Sunday, 17 May 2020

Walter Rudin: Real and Complex Analysis

[Reviewed by 
Allen Stenger
, on 
 in MAA Reviews]
This book is full of interesting things, mostly proofs. The chapter on Banach algebras is a gem; this subject combines algebra, analysis, and topology, and the exposition shows clearly how the three areas work together. Walter Rudin (1921–2010) wrote the book in 1966 to show that real and complex analysis should be studied together rather than as two subjects, and to give a a modern treatment. Fifty years later it is still modern.
The first third of the book is devoted to measure and integration. The presentation is based on measures on abstract spaces with σ-algebras. It includes brief introductions to Hilbert space and Banach spaces, with material that will be used in the complex-variables proofs later. This beginning section is the only part of the book that deals with spaces more general than the real line and the complex plane, however it’s not any harder than it would be if we stuck to the real line. This includes a chapter on differentiation (of measures) and a chapter on product spaces (i.e., the Fubini theorem). The rest of the book is about analysis on the complex plane. It starts with a short chapter on Fourier transforms, then presents a course in complex variables that is traditional in terms of the theorems proved, but has very slick proofs using what has gone before. The traditional part ends with the little Picard theorem. The last quarter of the book consists of several short chapters on advanced topics in complex analysis; these include Hp spaces, Banach algebras, holomorphic Fourier transforms, and a characterization of functions that are the uniform limit of polynomials (Mergelyan’s theorem).
The approach is not very concrete; there are very few worked examples (many of the exercises do deal with specific functions). The book does not have the detailed chapters that we are used to on evaluating series and integrals and on special functions. But it is also not very abstract; it truly is mostly complex analysis, not general spaces. The proofs are informed by the more general viewpoint, and there is a strong functional-analysis flavor. For example, much use is made of the Hahn-Banach Theorem and some use of the Urysohn lemma and Tietze extension theorem.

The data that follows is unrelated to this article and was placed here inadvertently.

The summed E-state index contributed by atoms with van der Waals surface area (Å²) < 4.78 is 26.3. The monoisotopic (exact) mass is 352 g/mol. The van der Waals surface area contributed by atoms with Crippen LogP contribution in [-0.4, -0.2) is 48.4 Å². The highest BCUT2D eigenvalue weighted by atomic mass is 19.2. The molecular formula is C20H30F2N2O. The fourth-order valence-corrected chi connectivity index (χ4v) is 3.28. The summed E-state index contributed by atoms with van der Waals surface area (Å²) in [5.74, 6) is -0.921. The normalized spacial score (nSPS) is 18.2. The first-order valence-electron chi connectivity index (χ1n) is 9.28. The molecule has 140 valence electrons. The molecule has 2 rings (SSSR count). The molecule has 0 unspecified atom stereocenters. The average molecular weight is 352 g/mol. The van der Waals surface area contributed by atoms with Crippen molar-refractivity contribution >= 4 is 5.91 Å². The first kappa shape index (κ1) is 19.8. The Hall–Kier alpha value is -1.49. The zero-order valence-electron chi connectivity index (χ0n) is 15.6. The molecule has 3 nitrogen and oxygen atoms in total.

The book has been widely criticized for lacking motivation, and this criticism is accurate. You don’t absolutely need a lot of background to read the book, but it is a collection of beautiful proofs without much context. For example, the discussion of spectra comes out of nowhere and is very mysterious unless you are well-acquainted with linear algebra and eigenvalues.
The book was aimed at first-year graduates and has been used successfully in many first-year graduate courses, and I think that is still about the right level for it. Undergraduates interested in the subject matter would be better served, before they tackle this book, by a more traditional complex analysis book such as Bak & Newman’s Complex Analysis or Ahlfors’s more advanced Complex Analysis, and by one of the many good introductions to Lebesgue integration (I like Boas’s A Primer of Real Functions).

Allen Stenger is a math hobbyist and retired software developer. He is an editor of the Missouri Journal of Mathematical Sciences. His mathematical interests are number theory and classical analysis

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